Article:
Nutrition for a 3-Year Old
Happy Birthday to your three-year-old! Your child is still growing but at a much slower pace than in infancy. Offer a well-balanced diet, and allow your child to choose how much he/she eats. Use 1%, 1/2% or skim milk. Family meals are important. Emphasize being together more than manners and finishing all the food. Your child should be using a spoon and fork to feed him-or herself. Vitamins are not usually necessary but you may want to use a multivitamin. Fluoride is needed if your well water tests negative for fluoride.
Development and Behavior for a 3-Year Old
Most three-year-olds know their full name, age and sex. Language skills are fairly well-developed so that people can understand 50-75% of what your child says. Children at this age are becoming interested in playing with peers and can participate in simple games. By three years of age, most children can walk up stairs, alternating feet, and ride a tricycle; most, but not all, three-year-olds are toilet-trained. Many may still wear diapers or pull-ups at night.
Children at this age have rich imaginations. Much of their day is spent in fantasy. They see the world from their own viewpoint, and their perceptions of events may be creatively processed! You may begin to hear about imaginary friends and “untruths” which are your child’s interpretations of real life events. These “tall tales” are a reflection of your child’s active imagination and may represent a creative coping mechanism. Try to deal with the underlying issue rather than focus on the truthfulness of the story.
With such an active imagination, your child is vulnerable to the effects of television. Limit your child’s TV viewing to less than 2 hrs/day and monitor the programs he/she watches. The negative effects of viewing violence are well-established. Watch TV with your child and discuss his or her perceptions of favorite programs. Read with your child as often as possible.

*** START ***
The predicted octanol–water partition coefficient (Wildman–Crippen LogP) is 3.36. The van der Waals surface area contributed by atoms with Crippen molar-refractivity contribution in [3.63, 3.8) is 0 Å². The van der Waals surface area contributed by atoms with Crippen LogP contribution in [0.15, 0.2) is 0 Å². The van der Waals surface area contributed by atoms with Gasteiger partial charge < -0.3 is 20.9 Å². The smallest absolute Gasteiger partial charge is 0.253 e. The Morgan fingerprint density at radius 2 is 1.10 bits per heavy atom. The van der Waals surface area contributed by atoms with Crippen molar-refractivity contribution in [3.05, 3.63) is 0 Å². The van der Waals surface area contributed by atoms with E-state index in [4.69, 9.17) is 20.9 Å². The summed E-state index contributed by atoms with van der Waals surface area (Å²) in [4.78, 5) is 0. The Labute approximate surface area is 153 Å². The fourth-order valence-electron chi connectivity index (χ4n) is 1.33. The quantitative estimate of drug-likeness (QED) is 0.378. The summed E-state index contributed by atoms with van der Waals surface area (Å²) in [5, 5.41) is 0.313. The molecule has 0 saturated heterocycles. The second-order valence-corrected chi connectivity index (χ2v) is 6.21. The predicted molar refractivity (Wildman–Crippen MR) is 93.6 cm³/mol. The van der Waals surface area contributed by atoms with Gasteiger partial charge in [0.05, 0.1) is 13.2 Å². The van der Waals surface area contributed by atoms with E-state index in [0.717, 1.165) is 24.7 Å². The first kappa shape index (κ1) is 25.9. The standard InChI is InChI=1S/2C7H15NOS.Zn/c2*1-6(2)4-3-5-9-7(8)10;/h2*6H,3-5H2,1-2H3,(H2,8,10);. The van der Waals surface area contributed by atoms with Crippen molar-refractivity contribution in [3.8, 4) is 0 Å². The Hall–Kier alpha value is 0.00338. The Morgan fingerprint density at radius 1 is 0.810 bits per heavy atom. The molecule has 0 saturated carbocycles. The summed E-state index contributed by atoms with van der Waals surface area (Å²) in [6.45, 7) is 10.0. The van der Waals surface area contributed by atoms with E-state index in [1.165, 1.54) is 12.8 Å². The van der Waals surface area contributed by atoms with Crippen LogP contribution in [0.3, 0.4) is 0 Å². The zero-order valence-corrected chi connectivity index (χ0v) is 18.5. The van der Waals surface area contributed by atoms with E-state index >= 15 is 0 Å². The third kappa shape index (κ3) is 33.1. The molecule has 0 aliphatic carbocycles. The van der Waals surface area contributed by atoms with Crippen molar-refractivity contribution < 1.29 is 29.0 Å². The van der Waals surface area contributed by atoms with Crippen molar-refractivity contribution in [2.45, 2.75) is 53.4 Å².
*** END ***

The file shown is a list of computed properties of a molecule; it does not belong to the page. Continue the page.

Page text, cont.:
Discipline at this age is best focused on teaching your child appropriate behavior. The three-year-old cannot yet control impulsiveness. Firm, reasonable, and consistent limits with appropriate consequences should be employed to teach desired behavior. Focus on what your child does well and emphasize his or her strengths.
Safety for a 3-Year Old
Always place your child in the back seat in a forward facing carseat. Be a good role model and wear your seat belt. Never leave your child alone in the car. Never place your child in a seat with an airbag. Supervise all outside play and closely observe water play. Keep all medicines, vitamins, cleaning supplies, poisons and rearms locked away. Keep the poison control center number 1-800-848-6946 next to your phone. Remember, we no longer recommend Syrup of Ipecac or Activated Charcoal for poisoning. Replace the batteries in your smoke and carbon monoxide detectors regularly.
Children love to explore the outdoors. Make it safer by fencing the yard and keeping children inside when lawn mowers or other machinery are used. Inside, check the stability of drawers, tall furniture and lamps. Make sure windows are closed or have screens that cannot be pushed out. Motorized vehicles are hazardous. Slow, battery operated cars are fun, but 4-wheelers, mini-bikes and motorcycles often cause serious injuries.
Health Maintenance and Shots for a 3-Year Old
Today, your child will be screened for vision and hearing problems. No immunizations or laboratory studies are scheduled if your child is up-to-date. We recommend your child see a dentist for routine checkups.
At 4 years your child will receive a checkup, and be measured for height, weight and blood pressure. Your child may receive booster immunizations for DTaP, Polio, Chicken Pox and MMR if they will attend school the next year. Notify your provider if your child has ever had an anaphylactic reaction to eggs/neomycin and/or has relatives and/or visitors with poor immunity. Call the office before that time if you have any questions or concerns.